GIs Want Out

We hear so much about the resolve of the troops to complete this flawed mission, regardless of the difficulties imposed upon them by the stultifying incompetence of their leaders. Well, rather than trusting John McCain to give us the now deprecated straight talk, let's hear from them directly, shall we? The first two sentences from this Sergeant smack of the old sentiment: "1, 2, 3, What are we fighting for?..."
...on his third deployment in Iraq, he is no longer a believer in the mission. The pivotal moment came, he says, this past February when soldiers killed a man setting a roadside bomb. When they searched the bomber's body, they found identification showing him to be a sergeant in the Iraqi Army.

"I thought, 'What are we doing here? Why are we still here?' " said (Staff Sergeant David) Safstrom, a member of Delta Company of the 1st Battalion, 325th Airborne Infantry, 82nd Airborne Division. "We're helping guys that are trying to kill us. We help them in the day. They turn around at night and try to kill us."

His views are echoed by most of his fellow soldiers in Delta Company, renowned for its aggressiveness.

A small minority of Delta Company soldiers - the younger, more recent enlistees in particular - seem to still wholeheartedly support the war. Others are ambivalent, torn between fear of losing more friends in battle, longing for their families and a desire to complete their mission.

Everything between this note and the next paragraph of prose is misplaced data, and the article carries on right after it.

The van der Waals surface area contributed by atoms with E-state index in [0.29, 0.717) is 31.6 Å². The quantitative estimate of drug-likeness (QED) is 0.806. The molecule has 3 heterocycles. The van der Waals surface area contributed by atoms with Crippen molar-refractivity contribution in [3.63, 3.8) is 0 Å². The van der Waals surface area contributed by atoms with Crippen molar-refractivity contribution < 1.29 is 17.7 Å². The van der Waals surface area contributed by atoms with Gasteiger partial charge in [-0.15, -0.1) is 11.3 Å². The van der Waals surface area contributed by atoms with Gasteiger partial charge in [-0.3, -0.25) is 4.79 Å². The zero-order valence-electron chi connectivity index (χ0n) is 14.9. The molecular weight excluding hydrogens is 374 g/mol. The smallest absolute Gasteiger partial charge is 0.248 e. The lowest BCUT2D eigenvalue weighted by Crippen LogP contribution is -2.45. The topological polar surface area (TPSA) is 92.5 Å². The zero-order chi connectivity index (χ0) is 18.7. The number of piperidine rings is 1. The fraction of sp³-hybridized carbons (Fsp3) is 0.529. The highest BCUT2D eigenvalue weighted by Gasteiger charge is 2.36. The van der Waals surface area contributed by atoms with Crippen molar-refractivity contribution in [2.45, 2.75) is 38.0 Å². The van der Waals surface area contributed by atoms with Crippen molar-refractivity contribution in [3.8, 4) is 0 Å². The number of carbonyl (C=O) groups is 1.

With few reliable surveys of soldiers' attitudes, it is impossible to simply extrapolate from the small number of soldiers in Delta Company. But in interviews with more than a dozen soldiers over a one-week period, most said they were disillusioned by repeated deployments, by what they saw as the abysmal performance of Iraqi security forces and by a conflict that they considered a civil war, one they had no ability to stop
Why are we still there, indeed, David. The very problems we seek to address are exacerbated by the aid we give. When we train the mostly Shiite police and army to quell the sectarian violence, we are arming militiamen who carry out attacks on Sunnis and our soldiers. Now that we are arming the Sunni insurgents to attack Al Qaeda, we're once again putting arms into the hands of our enemies. And even if these tactics worked at stabilizing the country, we've still vastly magnified Iran's power in the region and globally by giving it such a powerful proxy in Iraq. For those who doubt Iran's influence: Iraq's government will always be Shiite dominated, and where do you think those Shiite politicos went during the bad years of exile while Iraq was ruled by Saddam? That's right. The Dawa Party has its offices in Tehran.

We have only the faintest glimmer of hope for an outcome we could cynically call success in Iraq, and even that success looks an awful lot like failure. Staying in Iraq damages our national interests across the board, with the critical blows coming to our security. Leaving Iraq, despite the ongoing escalation from blood-puddle to blood-bath to blood-fountain it would sustain, is the course that makes America the safest. Once we are out of Iraq, we can move on to a decades-long project I can support - refinishing America's image in the world.

(h/t C&L)

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